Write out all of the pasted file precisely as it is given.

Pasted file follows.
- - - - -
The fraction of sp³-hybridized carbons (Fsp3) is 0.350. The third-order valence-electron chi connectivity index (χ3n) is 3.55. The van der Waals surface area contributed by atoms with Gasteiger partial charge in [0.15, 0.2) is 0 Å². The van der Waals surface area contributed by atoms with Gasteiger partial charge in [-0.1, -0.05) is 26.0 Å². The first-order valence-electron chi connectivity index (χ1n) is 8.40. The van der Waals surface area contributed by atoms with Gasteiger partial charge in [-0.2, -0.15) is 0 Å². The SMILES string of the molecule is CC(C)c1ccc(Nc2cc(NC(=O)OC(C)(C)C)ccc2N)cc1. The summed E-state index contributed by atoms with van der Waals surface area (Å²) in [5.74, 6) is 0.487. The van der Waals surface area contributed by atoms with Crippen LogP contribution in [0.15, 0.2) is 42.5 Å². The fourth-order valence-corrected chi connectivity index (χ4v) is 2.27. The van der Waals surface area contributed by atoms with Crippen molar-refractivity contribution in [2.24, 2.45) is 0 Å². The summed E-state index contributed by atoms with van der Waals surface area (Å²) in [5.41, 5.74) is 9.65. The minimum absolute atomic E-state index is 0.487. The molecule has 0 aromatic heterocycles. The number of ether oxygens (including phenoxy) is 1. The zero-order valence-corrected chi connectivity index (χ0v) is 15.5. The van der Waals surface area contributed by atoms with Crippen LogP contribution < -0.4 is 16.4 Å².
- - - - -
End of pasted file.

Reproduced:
The fraction of sp³-hybridized carbons (Fsp3) is 0.350. The third-order valence-electron chi connectivity index (χ3n) is 3.55. The van der Waals surface area contributed by atoms with Gasteiger partial charge in [0.15, 0.2) is 0 Å². The van der Waals surface area contributed by atoms with Gasteiger partial charge in [-0.1, -0.05) is 26.0 Å². The first-order valence-electron chi connectivity index (χ1n) is 8.40. The van der Waals surface area contributed by atoms with Gasteiger partial charge in [-0.2, -0.15) is 0 Å². The SMILES string of the molecule is CC(C)c1ccc(Nc2cc(NC(=O)OC(C)(C)C)ccc2N)cc1. The summed E-state index contributed by atoms with van der Waals surface area (Å²) in [5.74, 6) is 0.487. The van der Waals surface area contributed by atoms with Crippen LogP contribution in [0.15, 0.2) is 42.5 Å². The fourth-order valence-corrected chi connectivity index (χ4v) is 2.27. The van der Waals surface area contributed by atoms with Crippen molar-refractivity contribution in [2.24, 2.45) is 0 Å². The summed E-state index contributed by atoms with van der Waals surface area (Å²) in [5.41, 5.74) is 9.65. The minimum absolute atomic E-state index is 0.487. The molecule has 0 aromatic heterocycles. The number of ether oxygens (including phenoxy) is 1. The zero-order valence-corrected chi connectivity index (χ0v) is 15.5. The van der Waals surface area contributed by atoms with Crippen LogP contribution < -0.4 is 16.4 Å².